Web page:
Copper light-catching electrodes for organic photovoltaics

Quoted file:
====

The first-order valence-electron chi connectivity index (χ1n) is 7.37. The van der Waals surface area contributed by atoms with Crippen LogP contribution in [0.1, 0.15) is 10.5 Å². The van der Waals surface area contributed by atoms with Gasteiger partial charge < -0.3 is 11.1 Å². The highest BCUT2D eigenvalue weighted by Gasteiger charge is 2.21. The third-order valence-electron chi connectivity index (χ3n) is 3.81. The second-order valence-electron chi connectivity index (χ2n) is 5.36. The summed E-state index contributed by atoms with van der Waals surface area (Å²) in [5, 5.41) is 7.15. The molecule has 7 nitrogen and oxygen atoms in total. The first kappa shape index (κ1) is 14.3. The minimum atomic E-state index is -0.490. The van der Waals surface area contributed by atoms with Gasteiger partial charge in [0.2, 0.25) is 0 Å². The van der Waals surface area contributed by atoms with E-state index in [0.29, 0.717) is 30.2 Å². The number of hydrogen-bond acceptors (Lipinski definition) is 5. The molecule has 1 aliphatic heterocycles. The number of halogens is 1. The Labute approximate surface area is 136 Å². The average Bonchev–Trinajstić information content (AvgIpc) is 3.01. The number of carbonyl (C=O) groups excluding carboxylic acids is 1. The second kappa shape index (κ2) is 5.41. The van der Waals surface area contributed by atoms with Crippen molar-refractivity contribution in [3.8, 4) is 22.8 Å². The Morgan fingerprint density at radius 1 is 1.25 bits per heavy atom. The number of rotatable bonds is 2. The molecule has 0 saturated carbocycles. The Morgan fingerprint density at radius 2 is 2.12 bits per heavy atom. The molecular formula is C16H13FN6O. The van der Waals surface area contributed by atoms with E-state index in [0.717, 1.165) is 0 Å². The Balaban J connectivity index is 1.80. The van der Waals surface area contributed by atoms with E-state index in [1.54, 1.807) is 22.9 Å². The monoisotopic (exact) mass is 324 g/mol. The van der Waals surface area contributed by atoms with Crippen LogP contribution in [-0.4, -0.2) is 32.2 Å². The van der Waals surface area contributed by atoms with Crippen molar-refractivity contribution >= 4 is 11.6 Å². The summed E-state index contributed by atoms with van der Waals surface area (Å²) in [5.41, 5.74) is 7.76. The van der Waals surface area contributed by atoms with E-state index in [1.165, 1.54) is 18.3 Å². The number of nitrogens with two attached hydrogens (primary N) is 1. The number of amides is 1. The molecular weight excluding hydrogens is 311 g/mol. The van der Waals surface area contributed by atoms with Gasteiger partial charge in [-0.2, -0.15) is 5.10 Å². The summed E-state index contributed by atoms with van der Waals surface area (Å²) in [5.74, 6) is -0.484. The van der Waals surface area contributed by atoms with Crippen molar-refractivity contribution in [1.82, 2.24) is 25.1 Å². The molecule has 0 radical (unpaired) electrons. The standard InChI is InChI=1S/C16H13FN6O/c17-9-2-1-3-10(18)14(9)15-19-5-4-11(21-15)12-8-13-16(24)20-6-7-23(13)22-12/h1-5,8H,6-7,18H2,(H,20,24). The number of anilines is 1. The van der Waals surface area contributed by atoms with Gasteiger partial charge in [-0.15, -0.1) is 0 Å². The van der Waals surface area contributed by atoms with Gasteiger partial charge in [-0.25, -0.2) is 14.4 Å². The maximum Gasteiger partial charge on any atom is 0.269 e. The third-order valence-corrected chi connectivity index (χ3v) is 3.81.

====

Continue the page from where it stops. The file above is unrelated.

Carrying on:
Optically thin copper films with a random array of sub-optical wavelength apertures couple strongly with light in the wavelength range 600–800 nm due to excitation of surface plasmonic resonances. Herein we show that this trapped light can be used to excite electronic transitions in a nearby strongly absorbing organic semiconductor before the plasmonic excitations dissipate their energy as heat into the metal. This energy transfer process is demonstrated using model small molecule and polymer photovoltaic devices (based on chloro-aluminium phthalocyanine:C60 and PCE-10:PC70BM heterojunctions respectively) in conjunction with a nano-hole copper electrode formed by thermal annealing an optically thin Cu film supported on polyethylene terephthalate. The efficiency of this process is shown to be highest for wavelengths in the range 650–750 nm, which is part of the solar spectrum that is weakly absorbed by today's high performance organic photovoltaic devices, and so these findings demonstrate that this type of electrode could prove useful as a low cost light catching element in high performance organic photovoltaics.